House Of Pain – Truth Crushed To Earth Shall Rise Again (October 22, 1996)

I hope you’re all enjoying your holiday season! This will be my final post for 2022, which is crazy to think we’re about to step into 2023. Time is truly, illmatic. Happy New Year!

After making his introduction to the world as the black suit sporting, white sneaker wearing, Syndicate Posse rollin’ emcee, Everlast would do some soul searching after his solo debut album (Forever Everlasting) flopped, both critically and commercially. He would re-emerge in 1992 with DJ Lethal, his sidekick, Danny Boy, and his Larry Bird jersey, as the three would form the proud Irish hip-hop group, House Of Pain. Thanks largely (you could argue, entirely) to their smash hit debut single, “Jump Around,” HOP’s self-titled debut album would earn the trio a platinum plaque. They would follow-up their debut album in 1994 with, Same As It Ever Was, and without a single even remotely as big as “Jump Around,” the album would still reach gold status. HOP would return in ’96 with their third release, the lengthy titled, Truth Crushed To Earth Shall Rise Again.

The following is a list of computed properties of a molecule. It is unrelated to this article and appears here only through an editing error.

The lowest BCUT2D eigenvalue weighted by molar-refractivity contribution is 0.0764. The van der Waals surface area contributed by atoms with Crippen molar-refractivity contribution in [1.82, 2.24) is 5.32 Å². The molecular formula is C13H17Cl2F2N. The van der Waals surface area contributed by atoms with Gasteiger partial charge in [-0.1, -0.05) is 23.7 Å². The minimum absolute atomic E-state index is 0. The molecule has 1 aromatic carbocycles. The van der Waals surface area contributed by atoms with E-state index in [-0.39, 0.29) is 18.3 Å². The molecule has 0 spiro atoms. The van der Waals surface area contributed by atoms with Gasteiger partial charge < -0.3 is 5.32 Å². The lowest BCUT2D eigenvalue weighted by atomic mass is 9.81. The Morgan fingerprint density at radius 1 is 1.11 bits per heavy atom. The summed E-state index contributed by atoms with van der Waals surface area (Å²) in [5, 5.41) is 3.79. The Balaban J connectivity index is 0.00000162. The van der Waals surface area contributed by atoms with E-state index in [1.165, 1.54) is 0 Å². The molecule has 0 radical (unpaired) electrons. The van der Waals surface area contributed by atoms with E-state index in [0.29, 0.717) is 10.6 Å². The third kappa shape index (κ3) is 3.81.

The album title (which is mistakenly written repeatedly across the album cover as “Truth Crushed To Earth Will Rise Again”) was taken from a line from a poem from the Massachusetts born Romantic era poet and journalist, William Cullen Bryant, titled, “The Battle-Field.” On their first two go rounds, DJ Lethal and the architect of Cypress Hill’s blunted sound, DJ Muggs, would be responsible for most of the production. But after HOP and Cypress Hill’s fallout, Muggs would have nothing to do with Truth, leaving Everlast and Lethal to pick up the production pieces. Truth would also find HOP adding a little pigmentation to the crew, as there’s a picture of two brothers in the liners notes with a caption that reads: “Featuring the original scheme team, DIVINE STYLER and COCKNI O’DIRE,” who were also once a part of Ice-T’s Syndicate Posse.

I’m not sure if it was Muggs’ absence, the presence of The Original Scheme Team, the fans growing tired of Everlast and ‘em’s Irish shenanigans or a combination of all of the above, but Truth would be HOP’s first album to not receive RIAA certification. Truth would ultimately, crush House Of Pain to the earth and collectively, they would never rise again.

I’ve had Truth in the collection for at least five years now and will for the first time be giving it some spin time. So, without further ado…